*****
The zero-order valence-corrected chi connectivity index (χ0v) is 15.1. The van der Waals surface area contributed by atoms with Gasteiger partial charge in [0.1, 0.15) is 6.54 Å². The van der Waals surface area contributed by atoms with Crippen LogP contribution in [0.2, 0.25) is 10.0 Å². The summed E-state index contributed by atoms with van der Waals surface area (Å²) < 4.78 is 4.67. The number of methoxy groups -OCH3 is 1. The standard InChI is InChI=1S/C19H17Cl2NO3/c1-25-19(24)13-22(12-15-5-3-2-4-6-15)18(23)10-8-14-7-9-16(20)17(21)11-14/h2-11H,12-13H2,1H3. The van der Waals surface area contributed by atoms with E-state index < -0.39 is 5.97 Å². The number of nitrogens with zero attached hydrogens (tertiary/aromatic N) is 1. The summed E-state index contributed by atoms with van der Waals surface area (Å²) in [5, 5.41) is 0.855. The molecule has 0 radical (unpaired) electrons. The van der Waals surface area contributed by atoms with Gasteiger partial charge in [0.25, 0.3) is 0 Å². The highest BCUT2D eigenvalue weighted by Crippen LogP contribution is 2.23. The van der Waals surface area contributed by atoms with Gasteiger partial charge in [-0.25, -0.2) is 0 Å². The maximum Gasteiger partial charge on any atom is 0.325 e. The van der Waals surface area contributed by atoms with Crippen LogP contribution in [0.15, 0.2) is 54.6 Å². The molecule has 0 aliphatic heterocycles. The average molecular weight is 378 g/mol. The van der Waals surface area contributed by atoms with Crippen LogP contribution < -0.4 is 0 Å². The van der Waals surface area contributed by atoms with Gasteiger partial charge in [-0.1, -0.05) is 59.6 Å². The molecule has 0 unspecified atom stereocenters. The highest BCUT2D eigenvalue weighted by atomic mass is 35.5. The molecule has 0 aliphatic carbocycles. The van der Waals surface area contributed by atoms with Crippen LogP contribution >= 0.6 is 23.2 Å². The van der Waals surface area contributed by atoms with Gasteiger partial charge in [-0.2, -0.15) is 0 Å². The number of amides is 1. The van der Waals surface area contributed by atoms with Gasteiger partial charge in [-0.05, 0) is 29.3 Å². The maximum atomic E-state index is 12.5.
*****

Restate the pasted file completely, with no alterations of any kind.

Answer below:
The zero-order valence-corrected chi connectivity index (χ0v) is 15.1. The van der Waals surface area contributed by atoms with Gasteiger partial charge in [0.1, 0.15) is 6.54 Å². The van der Waals surface area contributed by atoms with Crippen LogP contribution in [0.2, 0.25) is 10.0 Å². The summed E-state index contributed by atoms with van der Waals surface area (Å²) < 4.78 is 4.67. The number of methoxy groups -OCH3 is 1. The standard InChI is InChI=1S/C19H17Cl2NO3/c1-25-19(24)13-22(12-15-5-3-2-4-6-15)18(23)10-8-14-7-9-16(20)17(21)11-14/h2-11H,12-13H2,1H3. The van der Waals surface area contributed by atoms with E-state index < -0.39 is 5.97 Å². The number of nitrogens with zero attached hydrogens (tertiary/aromatic N) is 1. The summed E-state index contributed by atoms with van der Waals surface area (Å²) in [5, 5.41) is 0.855. The molecule has 0 radical (unpaired) electrons. The van der Waals surface area contributed by atoms with Gasteiger partial charge in [0.25, 0.3) is 0 Å². The highest BCUT2D eigenvalue weighted by Crippen LogP contribution is 2.23. The van der Waals surface area contributed by atoms with Gasteiger partial charge in [-0.25, -0.2) is 0 Å². The maximum Gasteiger partial charge on any atom is 0.325 e. The van der Waals surface area contributed by atoms with Crippen LogP contribution in [0.15, 0.2) is 54.6 Å². The molecule has 0 aliphatic heterocycles. The average molecular weight is 378 g/mol. The van der Waals surface area contributed by atoms with Crippen LogP contribution < -0.4 is 0 Å². The van der Waals surface area contributed by atoms with Gasteiger partial charge in [-0.1, -0.05) is 59.6 Å². The molecule has 0 unspecified atom stereocenters. The highest BCUT2D eigenvalue weighted by atomic mass is 35.5. The molecule has 0 aliphatic carbocycles. The van der Waals surface area contributed by atoms with Crippen LogP contribution >= 0.6 is 23.2 Å². The van der Waals surface area contributed by atoms with Gasteiger partial charge in [-0.2, -0.15) is 0 Å². The number of amides is 1. The van der Waals surface area contributed by atoms with Gasteiger partial charge in [-0.05, 0) is 29.3 Å². The maximum atomic E-state index is 12.5.